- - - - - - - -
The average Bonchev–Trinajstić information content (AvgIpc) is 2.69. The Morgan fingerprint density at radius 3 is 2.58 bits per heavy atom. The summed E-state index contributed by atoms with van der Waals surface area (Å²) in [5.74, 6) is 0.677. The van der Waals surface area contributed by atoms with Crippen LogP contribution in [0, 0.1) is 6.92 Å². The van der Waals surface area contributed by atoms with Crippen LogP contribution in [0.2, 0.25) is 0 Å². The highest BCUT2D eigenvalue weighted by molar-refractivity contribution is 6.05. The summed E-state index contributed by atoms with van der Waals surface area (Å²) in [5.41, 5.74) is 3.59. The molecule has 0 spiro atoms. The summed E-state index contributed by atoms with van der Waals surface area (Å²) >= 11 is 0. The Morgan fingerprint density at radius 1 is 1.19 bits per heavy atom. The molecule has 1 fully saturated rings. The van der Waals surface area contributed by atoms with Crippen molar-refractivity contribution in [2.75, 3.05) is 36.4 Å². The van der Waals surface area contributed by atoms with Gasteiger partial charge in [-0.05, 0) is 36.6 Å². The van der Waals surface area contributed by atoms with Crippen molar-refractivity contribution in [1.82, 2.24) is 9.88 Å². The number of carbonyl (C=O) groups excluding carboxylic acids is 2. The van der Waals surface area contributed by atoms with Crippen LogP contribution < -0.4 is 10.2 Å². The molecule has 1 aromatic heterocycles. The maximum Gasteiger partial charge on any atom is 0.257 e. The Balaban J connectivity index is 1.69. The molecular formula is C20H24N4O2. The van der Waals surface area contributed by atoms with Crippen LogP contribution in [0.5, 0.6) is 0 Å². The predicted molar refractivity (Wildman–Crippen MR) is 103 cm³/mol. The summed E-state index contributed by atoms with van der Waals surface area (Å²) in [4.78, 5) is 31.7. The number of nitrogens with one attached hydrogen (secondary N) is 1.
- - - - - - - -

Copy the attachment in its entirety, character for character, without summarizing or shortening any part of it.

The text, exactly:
The average Bonchev–Trinajstić information content (AvgIpc) is 2.69. The Morgan fingerprint density at radius 3 is 2.58 bits per heavy atom. The summed E-state index contributed by atoms with van der Waals surface area (Å²) in [5.74, 6) is 0.677. The van der Waals surface area contributed by atoms with Crippen LogP contribution in [0, 0.1) is 6.92 Å². The van der Waals surface area contributed by atoms with Crippen LogP contribution in [0.2, 0.25) is 0 Å². The highest BCUT2D eigenvalue weighted by molar-refractivity contribution is 6.05. The summed E-state index contributed by atoms with van der Waals surface area (Å²) in [5.41, 5.74) is 3.59. The molecule has 0 spiro atoms. The summed E-state index contributed by atoms with van der Waals surface area (Å²) >= 11 is 0. The Morgan fingerprint density at radius 1 is 1.19 bits per heavy atom. The molecule has 1 fully saturated rings. The van der Waals surface area contributed by atoms with Crippen molar-refractivity contribution in [2.75, 3.05) is 36.4 Å². The van der Waals surface area contributed by atoms with Gasteiger partial charge in [-0.05, 0) is 36.6 Å². The van der Waals surface area contributed by atoms with Crippen molar-refractivity contribution in [1.82, 2.24) is 9.88 Å². The number of carbonyl (C=O) groups excluding carboxylic acids is 2. The van der Waals surface area contributed by atoms with Crippen LogP contribution < -0.4 is 10.2 Å². The molecule has 1 aromatic heterocycles. The maximum Gasteiger partial charge on any atom is 0.257 e. The Balaban J connectivity index is 1.69. The molecular formula is C20H24N4O2. The van der Waals surface area contributed by atoms with Crippen LogP contribution in [0.5, 0.6) is 0 Å². The predicted molar refractivity (Wildman–Crippen MR) is 103 cm³/mol. The summed E-state index contributed by atoms with van der Waals surface area (Å²) in [4.78, 5) is 31.7. The number of nitrogens with one attached hydrogen (secondary N) is 1.